We asked Thorogood about his meetings with investors. “They went really well,” he said. “We’ve had two no-shows, but we’ve had six pitches, so that’s a positive.  We’ve had very positive feedback, and hopefully, we are going to be sending out a few decks to a few people later. It’s been an interesting day in terms of the tech, to meet a lot of different people, a lot of different investor types.”

Asked about advice from the investors, Thorogood mentioned that one gave him great advice about using the event for relationship building. “We were discussing the fact that what might not work out now could work out later. This was a good insight, that the meetings should not just be transactional. You don’t know where, in your journey as a founder, people may come back into your life.”

Edwin Handschuh, cofounder and CEO of 1Konto | Esther Surden

Edwin Handschuh of 1Konto

Towards the end of the meeting, we spoke to Edwin Handschuh, cofounder and CEO of 1Konto (Jersey City),  a fintech company devoted to trading and digital-trading infrastructure. “1Konto is a best-price execution service and liquidity provider in digital assets and FX [foreign exchange]. We operate a platform called ‘1KPrime,’ which provides OTC [over-the-counter], API and WebApp trading to institutional counterparties. We are currently raising capital for IDX, our off-exchange settlement service, which eliminates counterparty risk while increasing capital efficiency,” Handschuh said.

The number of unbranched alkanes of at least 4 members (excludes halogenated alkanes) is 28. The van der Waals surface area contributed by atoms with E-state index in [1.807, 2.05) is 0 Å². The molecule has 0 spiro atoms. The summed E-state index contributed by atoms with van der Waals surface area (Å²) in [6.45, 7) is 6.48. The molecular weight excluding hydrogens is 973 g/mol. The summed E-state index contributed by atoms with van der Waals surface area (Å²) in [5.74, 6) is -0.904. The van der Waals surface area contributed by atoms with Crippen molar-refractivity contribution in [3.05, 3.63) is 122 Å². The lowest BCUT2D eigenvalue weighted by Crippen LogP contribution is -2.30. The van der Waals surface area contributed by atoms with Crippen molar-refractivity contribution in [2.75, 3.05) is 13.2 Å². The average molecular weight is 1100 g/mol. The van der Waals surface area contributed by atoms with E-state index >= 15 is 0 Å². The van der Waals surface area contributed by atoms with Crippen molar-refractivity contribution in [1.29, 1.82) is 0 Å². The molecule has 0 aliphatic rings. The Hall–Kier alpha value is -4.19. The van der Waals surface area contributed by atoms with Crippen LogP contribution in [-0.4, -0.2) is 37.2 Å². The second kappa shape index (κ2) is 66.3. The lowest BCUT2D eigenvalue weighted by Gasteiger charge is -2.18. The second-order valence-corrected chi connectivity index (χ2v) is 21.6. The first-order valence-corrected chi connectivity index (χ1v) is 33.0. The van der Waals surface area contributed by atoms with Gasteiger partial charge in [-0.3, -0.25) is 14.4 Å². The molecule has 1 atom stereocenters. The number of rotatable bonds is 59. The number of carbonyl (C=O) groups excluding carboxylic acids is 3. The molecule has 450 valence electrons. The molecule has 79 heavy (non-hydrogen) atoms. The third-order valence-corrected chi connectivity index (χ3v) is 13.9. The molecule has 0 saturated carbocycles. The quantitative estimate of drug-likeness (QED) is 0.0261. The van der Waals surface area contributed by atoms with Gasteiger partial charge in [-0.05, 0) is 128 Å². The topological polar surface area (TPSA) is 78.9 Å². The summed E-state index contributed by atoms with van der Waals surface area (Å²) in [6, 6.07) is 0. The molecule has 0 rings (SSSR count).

What sets the company apart, he noted, is “our ability to pair Bitcoin, stablecoins, and non-USD currencies. We are seeing broad and strong growth outside the U.S., as well as inside. Outside the U.S., growth is from the U.K., Europe, as well as the APAC [Asia-Pacific] area.”

Handschuh said that he had met with several investors, and that the meetings had gone well,  with further conversations coming out of them. He told us that he received some good advice, and in meetings with firms that “we were too far along for,” his interviewers offered to make introductions to appropriate investors. Also, some investors gave him insights on how to position the company for fund-raising.